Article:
Some 1,700 roles, form a total of 7,500, will go.
As demand for travel stalls, the company added it would scale back or halt newer initiatives, such as investments in hotels and luxury resorts and flights.
The firm is bracing for revenues to drop by half or worse this year.
“We are collectively living through the most harrowing crisis of our lifetime, and as it began to unfold, global travel came to a standstill,” Airbnb chief executive and cofounder Brian Chesky said in a letter to employees.
Chesky said Airbnb could not be sure when travel would return, or what form it would take when it did.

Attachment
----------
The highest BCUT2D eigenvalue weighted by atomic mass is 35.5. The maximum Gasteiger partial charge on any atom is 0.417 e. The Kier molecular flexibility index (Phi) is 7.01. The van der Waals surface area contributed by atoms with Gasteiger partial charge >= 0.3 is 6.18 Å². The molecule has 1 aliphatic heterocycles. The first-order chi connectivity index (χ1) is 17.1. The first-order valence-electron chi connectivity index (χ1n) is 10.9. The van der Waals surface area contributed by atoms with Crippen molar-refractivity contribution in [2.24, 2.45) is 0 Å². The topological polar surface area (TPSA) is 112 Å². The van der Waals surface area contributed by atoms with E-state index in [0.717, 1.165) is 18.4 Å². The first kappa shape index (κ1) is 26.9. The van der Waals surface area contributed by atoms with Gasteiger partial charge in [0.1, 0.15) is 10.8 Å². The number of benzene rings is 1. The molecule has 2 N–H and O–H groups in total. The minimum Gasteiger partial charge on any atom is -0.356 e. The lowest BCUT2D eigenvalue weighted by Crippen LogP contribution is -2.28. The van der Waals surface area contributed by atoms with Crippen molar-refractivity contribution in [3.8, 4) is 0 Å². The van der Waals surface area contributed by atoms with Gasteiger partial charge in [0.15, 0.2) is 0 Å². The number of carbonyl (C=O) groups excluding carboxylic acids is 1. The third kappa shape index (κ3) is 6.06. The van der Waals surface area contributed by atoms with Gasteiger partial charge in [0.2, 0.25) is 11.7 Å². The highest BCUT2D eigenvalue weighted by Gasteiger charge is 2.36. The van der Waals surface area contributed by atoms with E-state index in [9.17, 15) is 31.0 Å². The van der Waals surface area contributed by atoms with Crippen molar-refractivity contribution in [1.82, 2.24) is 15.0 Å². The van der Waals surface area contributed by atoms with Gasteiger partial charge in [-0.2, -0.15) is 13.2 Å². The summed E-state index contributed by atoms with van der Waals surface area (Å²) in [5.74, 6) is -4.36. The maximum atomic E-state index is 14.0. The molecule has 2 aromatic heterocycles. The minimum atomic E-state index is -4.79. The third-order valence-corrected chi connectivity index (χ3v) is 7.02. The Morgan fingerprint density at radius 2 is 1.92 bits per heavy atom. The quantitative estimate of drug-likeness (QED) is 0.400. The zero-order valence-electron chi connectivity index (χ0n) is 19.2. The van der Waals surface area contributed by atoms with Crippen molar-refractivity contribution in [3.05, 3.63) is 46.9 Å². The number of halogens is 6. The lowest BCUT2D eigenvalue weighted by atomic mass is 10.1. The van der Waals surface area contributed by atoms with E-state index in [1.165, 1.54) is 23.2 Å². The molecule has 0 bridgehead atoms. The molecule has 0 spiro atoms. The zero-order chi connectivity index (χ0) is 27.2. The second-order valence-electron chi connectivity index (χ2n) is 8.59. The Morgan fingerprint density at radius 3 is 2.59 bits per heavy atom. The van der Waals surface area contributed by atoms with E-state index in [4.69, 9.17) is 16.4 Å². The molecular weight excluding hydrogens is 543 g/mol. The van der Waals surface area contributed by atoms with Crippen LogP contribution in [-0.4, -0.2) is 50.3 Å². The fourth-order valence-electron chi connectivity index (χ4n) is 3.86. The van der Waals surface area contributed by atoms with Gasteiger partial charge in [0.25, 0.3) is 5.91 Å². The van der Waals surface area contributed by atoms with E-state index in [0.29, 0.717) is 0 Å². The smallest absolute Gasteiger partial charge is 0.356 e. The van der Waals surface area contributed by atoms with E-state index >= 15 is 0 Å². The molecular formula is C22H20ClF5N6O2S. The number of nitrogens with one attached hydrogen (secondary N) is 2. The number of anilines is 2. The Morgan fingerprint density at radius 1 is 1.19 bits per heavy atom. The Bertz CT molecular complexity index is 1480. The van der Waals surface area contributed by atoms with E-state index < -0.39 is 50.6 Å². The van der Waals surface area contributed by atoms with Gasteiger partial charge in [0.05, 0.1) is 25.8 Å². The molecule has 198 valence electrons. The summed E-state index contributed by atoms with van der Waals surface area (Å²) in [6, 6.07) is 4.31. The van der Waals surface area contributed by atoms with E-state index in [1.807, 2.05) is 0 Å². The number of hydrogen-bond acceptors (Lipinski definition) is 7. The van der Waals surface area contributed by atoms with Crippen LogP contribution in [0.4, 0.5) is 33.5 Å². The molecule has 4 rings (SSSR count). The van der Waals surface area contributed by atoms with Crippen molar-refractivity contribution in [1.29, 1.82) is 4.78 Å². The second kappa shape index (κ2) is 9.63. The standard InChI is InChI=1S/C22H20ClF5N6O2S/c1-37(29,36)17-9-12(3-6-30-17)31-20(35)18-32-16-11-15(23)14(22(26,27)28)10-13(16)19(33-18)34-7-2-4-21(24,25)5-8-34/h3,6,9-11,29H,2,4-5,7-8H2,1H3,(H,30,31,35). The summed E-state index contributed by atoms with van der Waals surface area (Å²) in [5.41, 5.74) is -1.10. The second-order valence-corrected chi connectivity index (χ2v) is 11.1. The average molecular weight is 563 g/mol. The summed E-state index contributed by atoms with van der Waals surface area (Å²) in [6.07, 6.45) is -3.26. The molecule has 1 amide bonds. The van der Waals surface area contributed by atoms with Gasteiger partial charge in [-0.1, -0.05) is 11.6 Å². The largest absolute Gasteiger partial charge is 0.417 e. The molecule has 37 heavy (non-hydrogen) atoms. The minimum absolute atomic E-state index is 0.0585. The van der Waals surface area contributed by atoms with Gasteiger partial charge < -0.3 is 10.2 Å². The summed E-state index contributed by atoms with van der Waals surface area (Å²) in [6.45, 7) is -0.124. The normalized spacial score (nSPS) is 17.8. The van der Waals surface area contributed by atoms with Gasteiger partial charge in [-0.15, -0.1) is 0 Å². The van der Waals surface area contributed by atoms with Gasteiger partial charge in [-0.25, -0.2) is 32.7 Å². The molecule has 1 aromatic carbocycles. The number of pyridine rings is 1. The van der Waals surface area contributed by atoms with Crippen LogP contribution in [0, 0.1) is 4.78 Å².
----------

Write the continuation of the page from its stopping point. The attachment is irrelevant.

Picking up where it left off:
He added: “Travel in this new world will look different, and we need to evolve Airbnb accordingly.
“People will want options that are closer to home, safer, and more affordable.
“But people will also yearn for something that feels like it’s been taken away from them – human connection.
“When we started Airbnb, it was about belonging and connection.
“This crisis has sharpened our focus to get back to our roots, back to the basics, back to what is truly special about Airbnb – everyday people who host their homes and offer experiences.”
The company added redundant employees would receive 14 weeks of base pay, plus one additional week for every year at Airbnb.